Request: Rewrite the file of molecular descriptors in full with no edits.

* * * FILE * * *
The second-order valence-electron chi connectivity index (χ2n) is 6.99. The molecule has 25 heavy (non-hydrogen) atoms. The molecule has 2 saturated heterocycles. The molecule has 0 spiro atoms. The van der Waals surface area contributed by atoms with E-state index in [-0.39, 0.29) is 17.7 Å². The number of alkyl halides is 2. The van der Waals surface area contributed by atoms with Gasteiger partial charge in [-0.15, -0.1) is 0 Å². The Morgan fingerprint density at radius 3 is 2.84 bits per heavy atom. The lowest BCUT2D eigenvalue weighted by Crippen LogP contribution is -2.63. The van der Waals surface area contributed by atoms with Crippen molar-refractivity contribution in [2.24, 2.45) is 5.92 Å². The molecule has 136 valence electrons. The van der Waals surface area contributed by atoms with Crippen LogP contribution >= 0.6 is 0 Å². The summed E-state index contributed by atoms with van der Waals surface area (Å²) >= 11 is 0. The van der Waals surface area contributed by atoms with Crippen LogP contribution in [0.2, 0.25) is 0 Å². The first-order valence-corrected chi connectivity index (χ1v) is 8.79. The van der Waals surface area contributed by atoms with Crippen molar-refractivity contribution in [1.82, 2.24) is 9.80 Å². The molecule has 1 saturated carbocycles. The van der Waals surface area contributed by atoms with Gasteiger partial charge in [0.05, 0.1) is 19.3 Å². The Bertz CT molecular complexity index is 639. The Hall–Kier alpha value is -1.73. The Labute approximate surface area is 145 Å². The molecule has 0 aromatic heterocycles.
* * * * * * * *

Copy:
The second-order valence-electron chi connectivity index (χ2n) is 6.99. The molecule has 25 heavy (non-hydrogen) atoms. The molecule has 2 saturated heterocycles. The molecule has 0 spiro atoms. The van der Waals surface area contributed by atoms with E-state index in [-0.39, 0.29) is 17.7 Å². The number of alkyl halides is 2. The van der Waals surface area contributed by atoms with Gasteiger partial charge in [-0.15, -0.1) is 0 Å². The Morgan fingerprint density at radius 3 is 2.84 bits per heavy atom. The lowest BCUT2D eigenvalue weighted by Crippen LogP contribution is -2.63. The van der Waals surface area contributed by atoms with Crippen molar-refractivity contribution in [2.24, 2.45) is 5.92 Å². The molecule has 136 valence electrons. The van der Waals surface area contributed by atoms with Crippen LogP contribution >= 0.6 is 0 Å². The summed E-state index contributed by atoms with van der Waals surface area (Å²) >= 11 is 0. The van der Waals surface area contributed by atoms with Crippen LogP contribution in [0.2, 0.25) is 0 Å². The first-order valence-corrected chi connectivity index (χ1v) is 8.79. The van der Waals surface area contributed by atoms with Crippen molar-refractivity contribution in [1.82, 2.24) is 9.80 Å². The molecule has 1 saturated carbocycles. The van der Waals surface area contributed by atoms with Gasteiger partial charge in [0.05, 0.1) is 19.3 Å². The Bertz CT molecular complexity index is 639. The Hall–Kier alpha value is -1.73. The Labute approximate surface area is 145 Å². The molecule has 0 aromatic heterocycles.